'She claimed that they were responsible in law, or, "vicariously liable", for the rape, because of the nature of their relationship with Mr Sewell and because of the connection between that relationship and the commission of the rape.'

A High Court judge had 'found them vicariously liable for the rape' and awarded Mrs B £62,000 'general damages', justices said.

Court of Appeal judges had upheld that decision.

Justices said they had unanimously allowed an appeal by the Barry trustees and concluded that the 'Jehovah's Witness organisation is not vicariously liable for the rape'

The victim, who is no longer a Jehovah’s Witness, said she suffered from depression following the attack near Cardiff.

She previously said there had not been a 'proper' internal inquiry and leaders were 'vicariously liable' for the rape.

Sewell was jailed for 14 years at Merthyr Tydfil Crown Court after being found guilty of rape and indecently assaulting three other women.

Change and tradition in Coronation liturgy

The Coronation Emblem | The Royal Family

The Coronation will for the first time feature a preface to the Coronation Oath, in which the Archbishop of Canterbury will explain the historical context to the King’s pledge to “maintain in the United Kingdom the Protestant reformed religion established by law”.

This is one of a number of innovations in the Coronation liturgy, published last night by Lambeth Palace. These include participation of Christian denominations and faiths besides the Church of England and the King praying aloud in the course of the service.

Lambeth Palace said that the liturgy, based around an Anglican Eucharist, had evolved directly from the crowing of King Edgar in Bath Abbey in 937.

Among the pledges the King will make on the Coronation Bible is the promise to maintain the Protestant religion and to “maintain and preserve inviolably the settlement of the Church of England, and the doctrine, worship, discipline, and government thereof”.

He must also declare that he is “a faithful Protestant” and will follow “the true intent of the enactments which secure the Protestant succession”.

The Oath is a legal rather than liturgical event, its wording prescribed by a 1688 Act of Parliament. 

The Archbishop of Canterbury, Justin Welby, who commissioned the new liturgy and will lead the service, will explain the Church of England’s desire “to foster an environment where all people may live freely”.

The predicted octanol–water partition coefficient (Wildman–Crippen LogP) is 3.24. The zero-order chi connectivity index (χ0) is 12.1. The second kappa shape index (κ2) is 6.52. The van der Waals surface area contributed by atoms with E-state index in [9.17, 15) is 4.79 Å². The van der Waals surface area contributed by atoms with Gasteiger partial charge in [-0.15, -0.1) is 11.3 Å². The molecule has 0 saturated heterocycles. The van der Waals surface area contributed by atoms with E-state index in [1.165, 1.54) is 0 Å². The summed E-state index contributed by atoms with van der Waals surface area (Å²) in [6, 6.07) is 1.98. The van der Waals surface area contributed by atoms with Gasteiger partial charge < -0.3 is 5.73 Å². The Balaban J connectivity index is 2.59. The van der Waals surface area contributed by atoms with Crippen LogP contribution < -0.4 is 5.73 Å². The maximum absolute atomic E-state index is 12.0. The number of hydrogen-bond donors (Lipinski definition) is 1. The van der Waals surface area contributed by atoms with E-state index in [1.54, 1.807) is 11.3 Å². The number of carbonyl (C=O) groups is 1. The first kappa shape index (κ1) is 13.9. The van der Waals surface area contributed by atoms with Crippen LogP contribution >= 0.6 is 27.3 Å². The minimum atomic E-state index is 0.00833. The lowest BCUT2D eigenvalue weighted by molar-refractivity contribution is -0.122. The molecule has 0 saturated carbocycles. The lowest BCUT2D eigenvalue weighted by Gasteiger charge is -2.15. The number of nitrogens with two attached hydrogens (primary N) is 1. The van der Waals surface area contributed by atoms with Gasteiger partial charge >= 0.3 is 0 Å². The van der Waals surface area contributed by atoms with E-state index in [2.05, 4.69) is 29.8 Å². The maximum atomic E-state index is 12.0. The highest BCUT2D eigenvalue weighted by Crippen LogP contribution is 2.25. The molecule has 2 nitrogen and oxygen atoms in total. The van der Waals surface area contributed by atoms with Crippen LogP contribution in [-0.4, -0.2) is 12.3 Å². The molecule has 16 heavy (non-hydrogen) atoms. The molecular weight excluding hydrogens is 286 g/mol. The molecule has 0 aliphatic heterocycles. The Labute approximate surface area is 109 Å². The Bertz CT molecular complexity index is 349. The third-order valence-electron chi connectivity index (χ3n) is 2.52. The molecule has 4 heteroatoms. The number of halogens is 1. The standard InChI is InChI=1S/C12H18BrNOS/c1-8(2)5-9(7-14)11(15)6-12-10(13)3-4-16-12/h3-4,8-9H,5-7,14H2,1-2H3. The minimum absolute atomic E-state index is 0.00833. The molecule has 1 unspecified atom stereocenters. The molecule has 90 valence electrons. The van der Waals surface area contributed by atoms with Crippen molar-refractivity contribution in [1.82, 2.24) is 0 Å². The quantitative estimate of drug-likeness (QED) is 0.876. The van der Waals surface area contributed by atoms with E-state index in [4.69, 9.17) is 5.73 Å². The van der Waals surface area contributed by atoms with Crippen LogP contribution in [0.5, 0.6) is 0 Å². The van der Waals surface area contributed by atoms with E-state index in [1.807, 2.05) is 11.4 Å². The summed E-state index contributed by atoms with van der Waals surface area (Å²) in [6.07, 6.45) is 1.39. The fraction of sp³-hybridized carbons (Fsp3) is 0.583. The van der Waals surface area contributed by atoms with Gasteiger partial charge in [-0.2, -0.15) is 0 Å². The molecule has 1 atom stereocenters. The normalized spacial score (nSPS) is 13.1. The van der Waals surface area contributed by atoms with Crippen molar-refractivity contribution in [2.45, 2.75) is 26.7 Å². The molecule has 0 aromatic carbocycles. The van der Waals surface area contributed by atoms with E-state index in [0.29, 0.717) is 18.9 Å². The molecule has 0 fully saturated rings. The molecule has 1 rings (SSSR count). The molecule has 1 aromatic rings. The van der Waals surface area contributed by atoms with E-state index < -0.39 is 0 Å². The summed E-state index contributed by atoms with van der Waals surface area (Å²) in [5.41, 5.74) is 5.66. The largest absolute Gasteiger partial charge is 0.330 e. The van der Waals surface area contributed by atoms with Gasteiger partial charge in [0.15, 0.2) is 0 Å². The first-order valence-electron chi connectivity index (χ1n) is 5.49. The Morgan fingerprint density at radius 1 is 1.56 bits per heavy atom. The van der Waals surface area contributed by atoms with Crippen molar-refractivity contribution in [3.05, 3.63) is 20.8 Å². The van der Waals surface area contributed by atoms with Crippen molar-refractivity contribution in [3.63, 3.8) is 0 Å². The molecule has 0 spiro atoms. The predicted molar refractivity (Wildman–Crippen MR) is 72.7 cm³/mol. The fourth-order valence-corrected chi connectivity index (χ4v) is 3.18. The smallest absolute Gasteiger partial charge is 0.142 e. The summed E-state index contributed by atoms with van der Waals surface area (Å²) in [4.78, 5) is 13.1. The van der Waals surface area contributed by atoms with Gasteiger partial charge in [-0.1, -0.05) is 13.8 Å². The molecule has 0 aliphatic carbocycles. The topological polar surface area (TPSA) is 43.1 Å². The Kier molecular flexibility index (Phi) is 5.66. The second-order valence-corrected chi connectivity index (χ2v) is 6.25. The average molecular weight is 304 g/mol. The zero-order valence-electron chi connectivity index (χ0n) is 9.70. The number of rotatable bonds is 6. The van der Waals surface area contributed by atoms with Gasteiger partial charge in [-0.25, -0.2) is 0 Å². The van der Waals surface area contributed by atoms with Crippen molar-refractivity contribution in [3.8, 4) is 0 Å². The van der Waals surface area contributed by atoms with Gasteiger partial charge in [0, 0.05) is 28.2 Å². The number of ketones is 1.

A Lambeth Palace spokesperson said: “The religious and cultural context of the seventeenth century was very different to today’s contemporary, multi-faith Britain.”

He said that Archbishop Welby’s preface “will contextualise the Church of England’s modern understanding of this legal text”, referencing the late Queen’s statement in 2012 that it has “a duty to protect the practice of all faiths in this country”.

Following the Oath, the King will pray aloud before the congregation – the first time that monarch has done this during a Coronation service.

The newly-written prayer includes the words: “Grant that I may be a blessing to all thy children, of every faith and conviction, that together we may discover the ways of gentleness and be led into the paths of peace.”

While Church of England clergy will conduct much of the service, representatives of other denominations and religions will have a significant role.

After the King is anointed with oil consecrated in Jerusalem, he will receive his regalia from members of the House of Lords, including representatives from Judaism, Islam, Sikhism and Hinduism.

Archbishop Welby will crown the King after the presentation of the regalia.  Following the fanfare and gun salutes, four leaders of other Christian denominations – including the Archbishop of Westminster – will join the Archbishop of York in offering a blessing.

The Archbishop of Westminster, Cardinal Vincent Nichols, will pray: “May God pour upon you the riches of his grace, keep you in his holy fear, prepare you for a happy eternity, and receive you at the last into immortal glory.”

Vatican restricted retired French archbishop in 2021

Abandonment of the proceedings against the former archbishop of Auch,  suspected of sexual assault and attempted rape - News in France

Archbishop Maurice Gardès, who stood down as Archbishop of Auch in southwest France in October 2020 at the age of 75, was forbidden from exercising public ministry and returning to his former archdiocese. He was also required to undergo psychotherapy.

Accusations against Gardès were first reported April 26 by the Catholic magazine Famille Chrétienne, which said that Church authorities reported the archbishop to the prosecutor in Lyon weeks before Pope Francis accepted his resignation for age reasons.

The report was confirmed by a joint statement issued April 27 by Auch’s current Archbishop Bertrand Lacombe, Toulouse Archbishop Guy de Kerimel, and Lyon Archbishop Olivier de Germay.

The statement said that in September 2020, the Archdiocese of Lyon received the testimony of a female religious who accused Gardès of “moral and sexual harassment, spiritual abuse, and sexual assault.”

The Lyon archdiocese alerted the local public prosecutor, who sent the file to the prosecutor in Auch. At the same time, a canonical process began, with precautionary measures imposed by Lyon’s archbishop on Gardès, who had retired to the city.